Song of the Deep is a new undersea tale from Insomniac Games

Young Merryn was raised on fantastic tales of undersea adventures, but when her father goes missing, it becomes time for her to live one of her own. This is Song of the Deep, the latest from Insomniac Games, and Shacknews recently had a chance to go hands-on.


Insomniac has often managed to distinguish its games from its peers through the use of memorable characters. It's the house built by Ratchet, Spyro, and Outernauts, among many others, and all of those characters have had flashy and light-hearted personalities. But this new effort from the developer is something that feels distinctly different. It feels somber. It feels darker. It feels moody. And it definitely feels interesting.

This is the story of Merryn, a 12-year-old girl living on the shores of Ireland. Her exposure to the outside world comes mainly from listening to the outrageous tales of her sea-faring father. She would find herself enraptured by his encounters with magical creatures of the deep, lost undersea cities, and fantastic treasure. But one night, her father does not return, prompting Merryn to craft a makeshift vessel to seek him out. This is the story of Song of the Deep and Shacknews recently had a chance to try it out.

While the backstory is set to the visuals of a child's picture book, Song of the Deep is best described as an undersea side-scrolling Metroidvania. Merryn quickly finds herself going from the surface world she's become so used to into the depths of a lost world called Fomori, as she quickly learns that her father's tall tales were actually true. There's a great sense of wonder and imagination at work here, with gorgeous oceanic backgrounds on display across dilapidated ancient architecture.

But just as Merryn's father was telling the truth about a lost world, he was also truthful about the dangers he encountered. The world is filled with hostile creatures, like lantern jellies, and they all come in numbers. Merryn's makeshift sub can fire torpedoes to defend itself, but it runs on finite Tyne energy. Once it's out, so are the torpedoes, so it's wise to know where in the world Merryn can refill her Tyne supply. Along the way, Merryn will be able to upgrade various aspects of her sub, like her Tyne meter, her weaponry, and even some unspecified upgrades that have yet to be revealed.

The puzzles I encountered over the course of the demo were mainly about shining colored lights in different directions to set off switches. This mainly involved another tool in the arsenal, which was taking Merryn out of her sub to move things around herself. In the case of a few later puzzles, Merryn could flip switches, move mirrored surfaces aronund, or reflect lights off one of her own mirrors to direct laser lights elsewhere. A lot of trial and error is involved here, since lights will bounce off mirrors at different angles and won't always go towards the right direction. There are other different spots in the world where Merryn can exit the sub and squeeze herself through narrow spaces, but player should excercise extreme caution here. Merryn only has a sliver of health, compared to the sub's health meter, so it won't take much direct contact to spell her doom.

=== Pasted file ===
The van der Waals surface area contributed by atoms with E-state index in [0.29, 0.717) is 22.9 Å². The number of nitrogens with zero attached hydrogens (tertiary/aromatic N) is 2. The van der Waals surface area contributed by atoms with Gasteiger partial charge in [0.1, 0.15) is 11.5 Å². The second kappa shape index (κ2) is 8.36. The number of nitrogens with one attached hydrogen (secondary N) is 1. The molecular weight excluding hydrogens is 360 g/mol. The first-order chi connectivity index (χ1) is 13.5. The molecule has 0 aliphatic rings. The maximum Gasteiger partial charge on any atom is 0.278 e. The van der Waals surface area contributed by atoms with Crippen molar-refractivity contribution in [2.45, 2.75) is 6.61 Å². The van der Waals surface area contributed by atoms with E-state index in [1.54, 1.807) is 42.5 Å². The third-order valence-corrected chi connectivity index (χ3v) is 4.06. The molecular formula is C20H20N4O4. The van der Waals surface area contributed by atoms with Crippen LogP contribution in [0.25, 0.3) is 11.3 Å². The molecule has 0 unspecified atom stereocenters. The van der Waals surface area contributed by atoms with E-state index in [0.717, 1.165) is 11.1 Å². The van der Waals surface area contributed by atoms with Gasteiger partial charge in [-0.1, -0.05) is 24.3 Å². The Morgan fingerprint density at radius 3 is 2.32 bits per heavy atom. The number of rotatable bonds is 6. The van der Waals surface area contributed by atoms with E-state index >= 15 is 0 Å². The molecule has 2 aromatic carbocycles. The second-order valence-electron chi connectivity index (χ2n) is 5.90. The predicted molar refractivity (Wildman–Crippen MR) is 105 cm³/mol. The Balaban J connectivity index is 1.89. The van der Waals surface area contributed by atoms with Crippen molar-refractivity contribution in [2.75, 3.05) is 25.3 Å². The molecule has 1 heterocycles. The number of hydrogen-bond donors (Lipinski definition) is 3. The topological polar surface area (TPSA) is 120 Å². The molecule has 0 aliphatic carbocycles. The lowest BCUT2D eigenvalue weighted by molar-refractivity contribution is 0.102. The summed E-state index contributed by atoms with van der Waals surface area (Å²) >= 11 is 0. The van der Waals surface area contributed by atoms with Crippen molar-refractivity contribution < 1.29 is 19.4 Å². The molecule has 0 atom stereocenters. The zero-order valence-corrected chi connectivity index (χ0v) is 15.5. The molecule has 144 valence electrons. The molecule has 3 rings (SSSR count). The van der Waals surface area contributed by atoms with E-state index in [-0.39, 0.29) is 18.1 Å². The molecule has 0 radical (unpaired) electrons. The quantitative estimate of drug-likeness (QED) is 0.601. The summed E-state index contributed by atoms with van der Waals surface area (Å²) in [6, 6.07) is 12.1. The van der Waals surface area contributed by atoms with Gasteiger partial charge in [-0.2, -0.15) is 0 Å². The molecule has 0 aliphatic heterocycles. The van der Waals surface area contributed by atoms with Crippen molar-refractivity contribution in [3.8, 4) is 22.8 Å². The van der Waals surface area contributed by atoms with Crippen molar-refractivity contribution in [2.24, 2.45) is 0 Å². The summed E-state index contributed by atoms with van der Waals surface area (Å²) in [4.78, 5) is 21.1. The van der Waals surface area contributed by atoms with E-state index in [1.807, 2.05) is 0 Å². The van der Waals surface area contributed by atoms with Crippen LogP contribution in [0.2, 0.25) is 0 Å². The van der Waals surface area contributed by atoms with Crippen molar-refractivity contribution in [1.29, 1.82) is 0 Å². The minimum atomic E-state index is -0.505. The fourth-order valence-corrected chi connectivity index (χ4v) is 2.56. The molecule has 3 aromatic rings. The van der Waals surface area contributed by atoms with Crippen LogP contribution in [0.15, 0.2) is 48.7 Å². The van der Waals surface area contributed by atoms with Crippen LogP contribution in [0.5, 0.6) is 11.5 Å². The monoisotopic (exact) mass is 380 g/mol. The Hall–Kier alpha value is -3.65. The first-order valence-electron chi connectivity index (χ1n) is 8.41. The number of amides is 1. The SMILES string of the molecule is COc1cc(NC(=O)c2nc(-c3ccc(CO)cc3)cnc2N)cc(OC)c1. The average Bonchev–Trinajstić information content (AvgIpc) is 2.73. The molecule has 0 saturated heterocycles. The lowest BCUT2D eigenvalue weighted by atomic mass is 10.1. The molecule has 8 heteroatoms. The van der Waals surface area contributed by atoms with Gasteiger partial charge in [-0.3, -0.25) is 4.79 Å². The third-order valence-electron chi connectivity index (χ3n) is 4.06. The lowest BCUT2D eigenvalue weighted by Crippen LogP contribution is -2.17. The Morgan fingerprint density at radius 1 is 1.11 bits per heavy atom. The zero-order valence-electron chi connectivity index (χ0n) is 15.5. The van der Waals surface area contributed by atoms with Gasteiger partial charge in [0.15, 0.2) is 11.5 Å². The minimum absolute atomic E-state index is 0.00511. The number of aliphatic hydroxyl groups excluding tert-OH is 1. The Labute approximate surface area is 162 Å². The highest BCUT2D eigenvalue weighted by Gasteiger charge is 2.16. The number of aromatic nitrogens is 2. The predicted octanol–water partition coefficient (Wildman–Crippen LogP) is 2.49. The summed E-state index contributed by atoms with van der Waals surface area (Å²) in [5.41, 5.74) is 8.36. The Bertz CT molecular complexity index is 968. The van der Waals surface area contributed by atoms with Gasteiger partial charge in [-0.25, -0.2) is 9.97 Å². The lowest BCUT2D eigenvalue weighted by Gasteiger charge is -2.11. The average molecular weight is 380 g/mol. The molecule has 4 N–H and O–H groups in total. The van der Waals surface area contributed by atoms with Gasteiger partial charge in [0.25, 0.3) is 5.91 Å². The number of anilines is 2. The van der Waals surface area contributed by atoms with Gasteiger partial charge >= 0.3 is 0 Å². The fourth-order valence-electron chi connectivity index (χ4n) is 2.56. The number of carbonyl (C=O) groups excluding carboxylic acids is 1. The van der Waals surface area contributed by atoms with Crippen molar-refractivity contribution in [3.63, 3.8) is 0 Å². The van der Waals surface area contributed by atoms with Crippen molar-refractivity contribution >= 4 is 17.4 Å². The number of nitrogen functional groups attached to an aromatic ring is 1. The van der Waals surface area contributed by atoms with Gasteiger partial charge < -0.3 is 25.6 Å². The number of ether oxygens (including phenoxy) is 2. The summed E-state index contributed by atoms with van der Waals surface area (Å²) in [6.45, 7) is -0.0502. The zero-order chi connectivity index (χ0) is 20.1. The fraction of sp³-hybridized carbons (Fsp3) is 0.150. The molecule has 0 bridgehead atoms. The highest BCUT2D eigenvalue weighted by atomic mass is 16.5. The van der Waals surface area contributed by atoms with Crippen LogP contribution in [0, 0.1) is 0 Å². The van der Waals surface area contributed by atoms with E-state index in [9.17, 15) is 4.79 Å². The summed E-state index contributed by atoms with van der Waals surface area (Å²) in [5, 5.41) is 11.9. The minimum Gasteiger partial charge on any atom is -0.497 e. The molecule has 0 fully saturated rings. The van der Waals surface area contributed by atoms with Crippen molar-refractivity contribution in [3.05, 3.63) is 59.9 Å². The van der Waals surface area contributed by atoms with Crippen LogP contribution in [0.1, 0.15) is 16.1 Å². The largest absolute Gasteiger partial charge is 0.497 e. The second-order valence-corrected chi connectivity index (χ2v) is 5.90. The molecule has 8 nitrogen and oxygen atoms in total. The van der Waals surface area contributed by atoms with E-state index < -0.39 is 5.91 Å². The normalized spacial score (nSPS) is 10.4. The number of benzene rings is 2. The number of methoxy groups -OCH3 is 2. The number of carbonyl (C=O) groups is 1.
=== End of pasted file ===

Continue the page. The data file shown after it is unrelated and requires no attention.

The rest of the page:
Other puzzles involve the game's Metroidvania formula. Merryn has equipped her sub with a claw arm and that will be essential in grabbing important items and finding places for them. One situation required a loose statue piece to be placed back on its shoulders, but it was hidden behind a closed gate. Moving forward required pulling a nearby switch and chucking the statue piece through the newly-created opening before the gate shut, requiring quickness and timing.

Song of the Deep looks to be the beginning of something special for Insomniac. Conceived by Chief Creative Officer Brian Hastings, the story was inspired by his daughter and has come to include elements of Irish mythology. There looks to be more to the story, as Insomniac is aiming for a number of tie-ins to the game, which includes a chapter book aimed at younger readers. Along for the ride is GameStop, as part of a new partnership that will see the retailer take on a new role: publisher. While GameStop will not offer any input into the creative process, it will put its significant marketing muscle behind Song of the Deep. It will put its efforts towards working on the merchandising front, while also acting as the game's exclusive retailer.

But while GameStop will be the sole retailer to offer physical copies of Song of the Deep, the game will be available across all digital retailers. Look for Song of the Deep to go under the sea later this year on PC, PlayStation 4, and Xbox One.

Senior Editor

Ozzie has been playing video games since picking up his first NES controller at age 5. He has been into games ever since, only briefly stepping away during his college years. But he was pulled back in after spending years in QA circles for both THQ and Activision, mostly spending time helping to push forward the Guitar Hero series at its peak. Ozzie has become a big fan of platformers, puzzle games, shooters, and RPGs, just to name a few genres, but he’s also a huge sucker for anything with a good, compelling narrative behind it. Because what are video games if you can't enjoy a good story with a fresh Cherry Coke?

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